August 14, 2005
It was Andrew's idea to replicate Nic's Blogging by Mail event for us European food bloggers. The rules are most simple: you put together a little care package, send it to someone, and receive another package from someone else. Nothing beats the thrill of having surprise goodies land on my doormat so I had to sign up.
As Andrew's round-up can attest, all of us were graced with thoughtfully selected and/or homemade treats and Anne's package, flying to me all the way from Sweden, was no exception. Here's what she sent!
- Wonderful homemade cookies: Bondkakor (Peasant Cookies) and Daimkakor (Daim Cookies). The first kind were butter cookies with chopped almonds, while the second kind, each of them in a cute little foil tin, were crumbly-crunchy cookies with bits of Daim chocolate at the bottom. It was very hard to decide which one I liked best: I kept alternating bites and saying "this one!" before I bit into the other kind and said "no, this one!". They were all gone before the jury could come to a final decision, but fortunately Anne gave me both recipes and I will try to reproduce them very soon -- stay tuned!
- A pretty bag of Leksands mini crispbread rounds, which are excellent under a layer of salted butter (wonderful whole grain taste) and will make, as Anne suggests, a cool base for crostini with a moist topping -- smoked salmon and dill crème fraîche being a natural fit I'm sure.
- Handfuls of Marianne candy, sprinkled into the package like so many packing peanuts: the red ones are mint-covered chocolates, the blue ones mint-covered toffees, and both kinds are delicious: they begin as a hard mint candy, and they gradually soften as you work on them, revealing a tender heart of chocolate or caramel.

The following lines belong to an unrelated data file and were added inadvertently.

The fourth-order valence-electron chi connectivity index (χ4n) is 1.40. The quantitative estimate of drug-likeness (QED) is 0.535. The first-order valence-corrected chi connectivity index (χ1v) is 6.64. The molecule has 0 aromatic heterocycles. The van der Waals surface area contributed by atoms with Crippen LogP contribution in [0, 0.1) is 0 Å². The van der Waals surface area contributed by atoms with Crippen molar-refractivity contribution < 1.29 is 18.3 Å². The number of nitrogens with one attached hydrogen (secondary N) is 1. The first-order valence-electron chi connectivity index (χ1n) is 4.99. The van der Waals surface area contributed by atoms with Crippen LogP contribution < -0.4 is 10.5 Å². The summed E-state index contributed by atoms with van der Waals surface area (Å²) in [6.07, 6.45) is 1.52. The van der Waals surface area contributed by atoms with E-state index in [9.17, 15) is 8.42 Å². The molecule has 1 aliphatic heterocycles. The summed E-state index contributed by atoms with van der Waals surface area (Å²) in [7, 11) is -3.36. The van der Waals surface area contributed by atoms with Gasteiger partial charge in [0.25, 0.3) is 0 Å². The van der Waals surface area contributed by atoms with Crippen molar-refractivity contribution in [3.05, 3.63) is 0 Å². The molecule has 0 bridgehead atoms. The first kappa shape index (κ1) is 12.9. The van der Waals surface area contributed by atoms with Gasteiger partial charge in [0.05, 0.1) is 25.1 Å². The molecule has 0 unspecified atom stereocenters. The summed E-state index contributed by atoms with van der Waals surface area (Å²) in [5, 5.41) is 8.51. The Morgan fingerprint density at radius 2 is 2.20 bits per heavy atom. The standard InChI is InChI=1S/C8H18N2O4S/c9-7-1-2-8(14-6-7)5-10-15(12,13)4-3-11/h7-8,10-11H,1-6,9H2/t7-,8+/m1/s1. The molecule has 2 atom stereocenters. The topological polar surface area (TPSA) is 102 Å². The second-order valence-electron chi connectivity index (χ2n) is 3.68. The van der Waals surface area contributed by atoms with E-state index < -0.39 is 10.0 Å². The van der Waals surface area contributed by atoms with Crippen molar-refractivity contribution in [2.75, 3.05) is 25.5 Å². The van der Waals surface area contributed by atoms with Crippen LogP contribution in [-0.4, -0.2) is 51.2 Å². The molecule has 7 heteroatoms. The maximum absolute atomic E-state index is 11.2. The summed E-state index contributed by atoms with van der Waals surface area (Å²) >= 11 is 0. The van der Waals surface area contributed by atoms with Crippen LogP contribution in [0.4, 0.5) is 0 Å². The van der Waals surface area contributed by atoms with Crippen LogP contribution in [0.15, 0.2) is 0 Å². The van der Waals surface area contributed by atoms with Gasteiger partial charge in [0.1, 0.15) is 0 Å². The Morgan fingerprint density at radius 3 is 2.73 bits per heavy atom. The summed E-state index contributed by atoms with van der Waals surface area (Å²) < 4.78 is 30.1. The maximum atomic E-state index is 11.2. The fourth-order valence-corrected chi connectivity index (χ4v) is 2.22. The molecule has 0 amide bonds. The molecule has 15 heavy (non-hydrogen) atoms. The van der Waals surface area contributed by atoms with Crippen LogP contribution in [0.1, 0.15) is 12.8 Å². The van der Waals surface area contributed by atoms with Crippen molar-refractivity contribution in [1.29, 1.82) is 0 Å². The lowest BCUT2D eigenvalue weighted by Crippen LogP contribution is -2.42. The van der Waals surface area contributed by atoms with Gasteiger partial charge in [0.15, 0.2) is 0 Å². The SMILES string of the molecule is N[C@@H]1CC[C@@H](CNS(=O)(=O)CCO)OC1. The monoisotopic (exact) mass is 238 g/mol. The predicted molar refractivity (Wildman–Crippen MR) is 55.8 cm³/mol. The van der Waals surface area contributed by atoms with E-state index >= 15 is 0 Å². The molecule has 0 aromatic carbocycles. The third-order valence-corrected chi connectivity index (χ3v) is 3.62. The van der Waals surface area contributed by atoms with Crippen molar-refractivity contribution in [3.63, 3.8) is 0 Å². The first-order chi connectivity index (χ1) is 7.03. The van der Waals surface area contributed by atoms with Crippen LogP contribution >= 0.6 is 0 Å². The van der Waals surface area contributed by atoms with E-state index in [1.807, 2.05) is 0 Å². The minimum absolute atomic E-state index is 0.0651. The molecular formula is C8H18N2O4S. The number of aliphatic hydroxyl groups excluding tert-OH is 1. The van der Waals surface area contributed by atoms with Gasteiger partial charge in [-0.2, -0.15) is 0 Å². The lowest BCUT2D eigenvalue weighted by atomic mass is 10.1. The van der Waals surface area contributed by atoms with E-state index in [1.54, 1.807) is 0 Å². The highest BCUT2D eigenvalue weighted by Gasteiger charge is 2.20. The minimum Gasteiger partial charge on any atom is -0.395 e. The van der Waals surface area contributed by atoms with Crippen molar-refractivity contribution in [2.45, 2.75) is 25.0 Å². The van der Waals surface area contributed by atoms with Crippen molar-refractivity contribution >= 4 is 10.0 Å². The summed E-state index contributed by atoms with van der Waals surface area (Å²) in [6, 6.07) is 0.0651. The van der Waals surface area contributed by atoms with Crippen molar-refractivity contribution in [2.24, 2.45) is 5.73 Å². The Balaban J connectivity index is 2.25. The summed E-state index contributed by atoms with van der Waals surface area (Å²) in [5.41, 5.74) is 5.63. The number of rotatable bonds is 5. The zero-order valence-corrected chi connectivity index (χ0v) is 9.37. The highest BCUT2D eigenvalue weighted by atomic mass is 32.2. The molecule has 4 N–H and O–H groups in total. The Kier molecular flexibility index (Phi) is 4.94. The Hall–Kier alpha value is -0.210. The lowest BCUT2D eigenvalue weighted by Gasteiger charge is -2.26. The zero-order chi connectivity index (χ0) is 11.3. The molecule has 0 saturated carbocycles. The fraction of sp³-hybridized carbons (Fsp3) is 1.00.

Not yet taste-tested but soon to be:
- Two chocolate bars which Anne chose among her favorites: the toffee-filled Plopp (love the name!), and the roasted-hazelnut-studded Schweizernöt.
- Three bars of lemon licorice and a little bag of salty licorice called Djungelvrål (Jungle howl in Swedish). The latter, as Anne explained, is a very Swedish item that most foreigners fail to, um, appreciate fully -- very intriguing and I will ask my tastebuds to keep an open mind!
- A bag of spice mix to make Swedish meatballs: the package comes with helpful instructions in Swedish, Finnish and Danish, but Anne was kind enough to translate them for me (cool leaf-shaped stickies by the way!) and also included her own recipe for basic Swedish meatballs. I hardly ever make meatballs but have no idea why because I love them, and Anne's recipe sounds very straightforward so this will also appear on our menu very soon.
Finally, Anne sent a super cute journal in which she explained all about the contents of the package and wrote down a few recipes, too (in addition to the ones mentioned above, she included a recipe for Swedish pancakes). I loved discovering it at the bottom of the box, opening it and reading her manuscript letter: this is definitely a dimension that we miss out on in the online world, a person's own handwriting is so much warmer than mere pixels!
Les Niniches de Quiberon